Never assume that just because Hawaii looks like paradise, life there really is so.
That is what Hawaiian lawyer Matt King (George Clooney) basically tells anyone who might be listening in the opening scenes of The Descendants, a new drama directed by Alexander Payne and adapted from the novel by Kaui Hart Hemmings.
Matt is a lawyer living in Oahu whose life has mostly been about being married to his work, while he also sits as the trustee of 25,000 acres of pristine Hawaiian land that has been in his family for generations. He barely pays attention to his wife, Elizabeth (Patricia Hastie), and daughters, troublesome teen Alexandra (Shailene Woodley) and loopy little girl Scottie (Amara Miller).
But Matt’s life is completely thrown off track after Elizabeth has a boating accident that puts her in a life-threatening coma, and suddenly, the self-described “back-up parent” has to take control. To add to his troubles, a new law may require him to sell his family’s land for development, and he finds out that Elizabeth was cheating on him with a real estate agent named Brian Speer (Matthew Lillard).
The film follows Matt as he tries to cope with the possibility of losing his wife forever while also coming to terms with her infidelity, all while his money-hungry cousins descend to force him to sell the land and his daughters test him as a newly involved parent.
Though there is a lot going on in this film, it still manages to weave all the different parts together smoothly; it flows almost as nicely as the bright blue waves that slowly crawl onto the shores of the Hawaiian beach. It is also helped by phenomenal performances, brilliant cinematography and exquisite attention to detail.
Some of the shots in the film could come off as just trying to sell the beauty of the Hawaiian islands, showcasing tropical plants, white sandy beaches and crystal clear ocean waters. But with the exception of scenes showing the King family’s land, these are actually sparse, stepping into the background and allowing the actual story to take center stage. There are also nice shots that show the parts of Hawaii most people never think about the industrial cities that have sprung up there just as they have on the mainland.
The film also exhibits exquisite attention to detail, albeit in a morbid way, with how Elizabeth’s body appears each time the audience is taken to her hospital. Though it is extremely sobering, there are none of the usual Hollywood tricks (outside of makeup of course) used to show a dying person. The details of her dying body are so true-to-life, the audience is forced to wonder if the actress herself is actually dying.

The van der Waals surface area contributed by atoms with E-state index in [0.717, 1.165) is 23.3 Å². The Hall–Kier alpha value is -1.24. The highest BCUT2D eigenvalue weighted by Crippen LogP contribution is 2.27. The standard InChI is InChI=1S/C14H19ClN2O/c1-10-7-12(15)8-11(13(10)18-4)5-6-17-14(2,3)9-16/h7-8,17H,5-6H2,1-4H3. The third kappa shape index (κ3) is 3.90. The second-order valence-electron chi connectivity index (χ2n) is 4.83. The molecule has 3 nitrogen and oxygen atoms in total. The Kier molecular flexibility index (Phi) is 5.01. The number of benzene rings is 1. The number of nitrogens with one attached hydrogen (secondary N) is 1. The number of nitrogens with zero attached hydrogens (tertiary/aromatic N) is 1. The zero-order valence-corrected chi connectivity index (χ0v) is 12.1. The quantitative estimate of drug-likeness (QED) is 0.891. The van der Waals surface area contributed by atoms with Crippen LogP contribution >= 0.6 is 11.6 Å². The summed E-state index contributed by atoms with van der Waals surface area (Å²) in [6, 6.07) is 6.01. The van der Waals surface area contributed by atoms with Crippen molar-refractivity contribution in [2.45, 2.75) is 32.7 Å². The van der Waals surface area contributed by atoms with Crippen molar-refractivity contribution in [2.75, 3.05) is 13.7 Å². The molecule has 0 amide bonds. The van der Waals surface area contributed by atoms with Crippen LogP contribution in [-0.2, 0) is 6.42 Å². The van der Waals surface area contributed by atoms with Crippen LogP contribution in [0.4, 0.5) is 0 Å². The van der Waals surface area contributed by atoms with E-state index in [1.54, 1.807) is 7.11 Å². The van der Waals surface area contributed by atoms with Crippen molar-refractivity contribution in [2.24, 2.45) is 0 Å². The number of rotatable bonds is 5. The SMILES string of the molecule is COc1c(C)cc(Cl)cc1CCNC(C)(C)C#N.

What stands out the most, however, is the acting. Clooney does a phenomenal job, bringing Matt’s insecurities and faults to the forefront and making his lack of parenting skills authentic through an emotionally naked and relatable performance. But the true surprise is Shailene Woodley who arguably has a breakthrough here as Alexandra. Best known from television’s “The Secret Life of the American Teenager,” here she shows that she can actually hold her own as an actress, convincingly playing a blunt, and accusatory, tough teen who can barely string two sentences together without cursing, but who may not actually be as tough as she looks.
Overall the film is smart, funny at times, but still deeply moving. It manages to delicately delve into the dynamics of familial relationships but not over burden its audience with what its true message really seems to be, one Matt stresses in his opening lines, no matter what you do, and no matter where you are, families are still just as screwed up. But, like Matt, the audience also learns by the film’s end that while that statement may be true, it really comes down to how that family deals when its strengths and emotions are tested to their core.